7.3 Designing the Server

What are the issues to keep in mind when designing this service? Given a known set of requirements that must be met, the design might start by taking into consideration the interface that will be made available to the outside world. That plan will shape the code that the SOAP server is eventually built upon. The SOAP server is more than just that, however. It will also have to look at the protocols by which to expose the API (which for now is just HTTP) and how to bind to those protocols.

7.3.1 Supporting Code

Because this is a book on web services and not on databases, the code for the underlying database layer isn't described in this chapter. It is in Appendix D with the rest of the application. For the exercise, assume that a different development group has provided the user and database code modules for integration, and that they work without any problems. [1] The interface itself is simple, and throughout the chapter the routines will be referenced by their full package, to further clarify things.

[1] Don't laugh , it could happen.

The underlying database of books is a simple DBM-derivative (using the DB_File module in the Perl core ) whose content is an abbreviated O'Reilly & Associates catalog. The primary key used to track books is the ISBN number. User records are keyed by the user "nickname" and also kept in a DBM-based structure. The interface to these databases consists of just the simple, minimal operations. Because the application isn't responsible for maintaining the databases or their contents, the routines mainly cover data retrieval (except for modifying the user's wish list of books). Because they aren't the focus here, the routines are only lightly documented as they're used.

7.3.2 Managing the Interface

The initial temptation might be to expose the reduced database API as the SOAP service itself. This would be a bad idea for a number of reasons, the main one being that even with the limited database access this API provides, there is almost certainly going to be information in the records that shouldn't be given out, at least not without careful consideration. Instead, a composite class that encapsulates the relevant information from a user record and from book records will be used. See Figure 7-1.

Figure 7-1. The composite class the server will use

This midlevel class makes it easier to encapsulate the connections to the separate databases, a detail that clients of the service have no need to know. It also makes it easier to export the functionality through the server without exposing other elements in the process.

Going at this from the angle of an object-oriented design, the operations listed earlier that aren't user-specific in nature (simple searching for books by author or title and pulling a limited range of information on a specific book) might be treated as class methods , because they don't require a specific user object to invoke them.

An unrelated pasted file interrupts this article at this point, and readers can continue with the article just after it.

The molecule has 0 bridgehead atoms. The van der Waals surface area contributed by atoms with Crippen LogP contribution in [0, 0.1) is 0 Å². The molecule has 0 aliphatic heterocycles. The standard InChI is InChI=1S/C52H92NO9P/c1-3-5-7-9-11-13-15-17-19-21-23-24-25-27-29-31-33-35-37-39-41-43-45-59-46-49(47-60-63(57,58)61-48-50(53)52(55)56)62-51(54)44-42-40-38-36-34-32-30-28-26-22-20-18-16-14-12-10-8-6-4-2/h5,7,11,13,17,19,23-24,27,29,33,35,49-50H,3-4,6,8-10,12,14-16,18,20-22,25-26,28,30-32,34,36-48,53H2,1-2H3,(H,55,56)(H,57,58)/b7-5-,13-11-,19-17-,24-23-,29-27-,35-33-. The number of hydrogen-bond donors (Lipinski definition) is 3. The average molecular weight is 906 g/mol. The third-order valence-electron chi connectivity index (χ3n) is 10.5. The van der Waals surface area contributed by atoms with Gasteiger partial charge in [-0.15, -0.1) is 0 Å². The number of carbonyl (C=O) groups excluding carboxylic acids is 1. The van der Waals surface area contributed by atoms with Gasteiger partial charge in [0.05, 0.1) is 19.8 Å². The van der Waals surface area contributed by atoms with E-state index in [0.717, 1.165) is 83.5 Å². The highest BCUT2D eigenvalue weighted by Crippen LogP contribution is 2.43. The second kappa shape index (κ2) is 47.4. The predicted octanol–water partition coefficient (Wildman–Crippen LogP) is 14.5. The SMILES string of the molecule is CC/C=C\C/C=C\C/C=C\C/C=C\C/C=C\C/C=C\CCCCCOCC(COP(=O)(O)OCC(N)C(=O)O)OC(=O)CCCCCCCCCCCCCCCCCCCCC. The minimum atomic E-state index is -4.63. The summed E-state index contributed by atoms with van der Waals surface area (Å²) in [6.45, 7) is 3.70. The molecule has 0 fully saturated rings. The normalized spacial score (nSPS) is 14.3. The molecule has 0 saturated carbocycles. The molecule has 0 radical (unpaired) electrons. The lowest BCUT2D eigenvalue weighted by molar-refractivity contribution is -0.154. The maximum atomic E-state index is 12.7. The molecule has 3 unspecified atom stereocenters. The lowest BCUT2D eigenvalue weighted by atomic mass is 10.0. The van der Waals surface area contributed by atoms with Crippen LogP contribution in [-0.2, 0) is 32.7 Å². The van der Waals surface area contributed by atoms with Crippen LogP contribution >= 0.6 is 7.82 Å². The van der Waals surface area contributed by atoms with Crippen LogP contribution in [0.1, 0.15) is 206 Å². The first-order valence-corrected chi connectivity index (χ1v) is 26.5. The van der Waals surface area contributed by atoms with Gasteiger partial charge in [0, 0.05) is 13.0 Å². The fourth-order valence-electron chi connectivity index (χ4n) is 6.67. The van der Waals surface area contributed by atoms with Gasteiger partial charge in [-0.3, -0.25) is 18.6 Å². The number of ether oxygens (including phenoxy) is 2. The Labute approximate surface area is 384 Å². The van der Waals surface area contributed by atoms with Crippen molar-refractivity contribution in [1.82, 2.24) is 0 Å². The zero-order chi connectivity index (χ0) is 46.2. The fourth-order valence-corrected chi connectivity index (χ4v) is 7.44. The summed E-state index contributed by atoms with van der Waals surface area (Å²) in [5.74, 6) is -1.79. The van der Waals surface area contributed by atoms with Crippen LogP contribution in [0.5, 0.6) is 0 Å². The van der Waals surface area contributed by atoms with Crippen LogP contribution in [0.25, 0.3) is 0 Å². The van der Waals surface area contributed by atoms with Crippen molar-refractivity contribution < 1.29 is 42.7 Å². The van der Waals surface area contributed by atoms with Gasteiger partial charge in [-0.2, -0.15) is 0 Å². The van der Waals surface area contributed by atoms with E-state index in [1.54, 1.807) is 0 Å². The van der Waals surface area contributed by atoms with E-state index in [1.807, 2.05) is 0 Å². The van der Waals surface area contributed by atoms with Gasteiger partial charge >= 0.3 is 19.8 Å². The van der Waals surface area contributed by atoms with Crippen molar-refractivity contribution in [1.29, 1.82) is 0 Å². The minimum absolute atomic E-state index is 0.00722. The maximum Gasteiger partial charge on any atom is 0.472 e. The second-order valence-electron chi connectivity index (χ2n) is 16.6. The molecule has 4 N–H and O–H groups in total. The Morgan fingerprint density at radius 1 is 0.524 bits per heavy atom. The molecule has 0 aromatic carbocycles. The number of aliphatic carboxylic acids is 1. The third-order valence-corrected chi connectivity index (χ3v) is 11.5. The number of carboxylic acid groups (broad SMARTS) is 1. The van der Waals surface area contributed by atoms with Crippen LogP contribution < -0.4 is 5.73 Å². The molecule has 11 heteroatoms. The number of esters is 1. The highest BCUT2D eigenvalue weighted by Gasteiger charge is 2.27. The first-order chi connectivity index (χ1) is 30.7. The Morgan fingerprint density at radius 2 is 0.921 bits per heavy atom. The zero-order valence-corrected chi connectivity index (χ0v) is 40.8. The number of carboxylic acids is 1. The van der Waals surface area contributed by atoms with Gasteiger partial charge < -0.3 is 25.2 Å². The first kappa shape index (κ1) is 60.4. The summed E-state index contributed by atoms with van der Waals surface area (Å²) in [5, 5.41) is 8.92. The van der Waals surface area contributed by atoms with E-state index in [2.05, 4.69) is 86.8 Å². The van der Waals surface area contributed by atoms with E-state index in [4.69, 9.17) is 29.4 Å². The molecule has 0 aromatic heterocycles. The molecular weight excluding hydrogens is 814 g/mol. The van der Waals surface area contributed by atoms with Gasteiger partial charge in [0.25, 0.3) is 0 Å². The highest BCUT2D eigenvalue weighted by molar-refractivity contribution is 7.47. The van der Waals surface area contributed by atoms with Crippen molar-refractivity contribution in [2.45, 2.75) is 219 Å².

Calling the new class WishListCustomer , there are three static methods to start off the implementation: BooksByAuthor , BooksByTitle , and GetBook . As will be shown later, that third method is combined with the normal retrieval of book information such that it decides how much information to return based on whether it is called as a static method or with a valid object instead.

These methods can be initially documented as follows :


Input parameter: search_for , a string.

Return value: array (reference) of ISBN-based keys.

Search for books whose author field contains the substring given in the author parameter.


Input parameter: search_for , a string.

Return value: array (reference) of ISBN-based keys.

Search for books whose title field contains the substring given in the title parameter.


Input parameter: isbn , a string.

Return value: structure (reference) of book information, or undef .

Given a ISBN-based key (the ISBN minus all hyphens), return structured data pertaining to the book. As a static method, this is limited to the isbn , title , author , and url fields.

In these cases, the returned data is managed at the Perl level by references to more complex datatypes (lists and hash tables). The SOAP serialization manages their expression as proper XML Schema-based data. The code in Example 7-1 shows one of these methods, BooksByAuthor , as it appears in the WishListCustomer class.

Example 7-1. The WishListCustomer::BooksByAuthor method
 package WishListCustomer;     sub BooksByAuthor {     my ($class, $author) = @_;         my $bookdb = ref($class) ? $class->{_catalog} :                                SoapExBook::connect( );     return undef unless $bookdb;         my @books =         SoapExBook::get_books_by_author($bookdb, $author);     \@books; }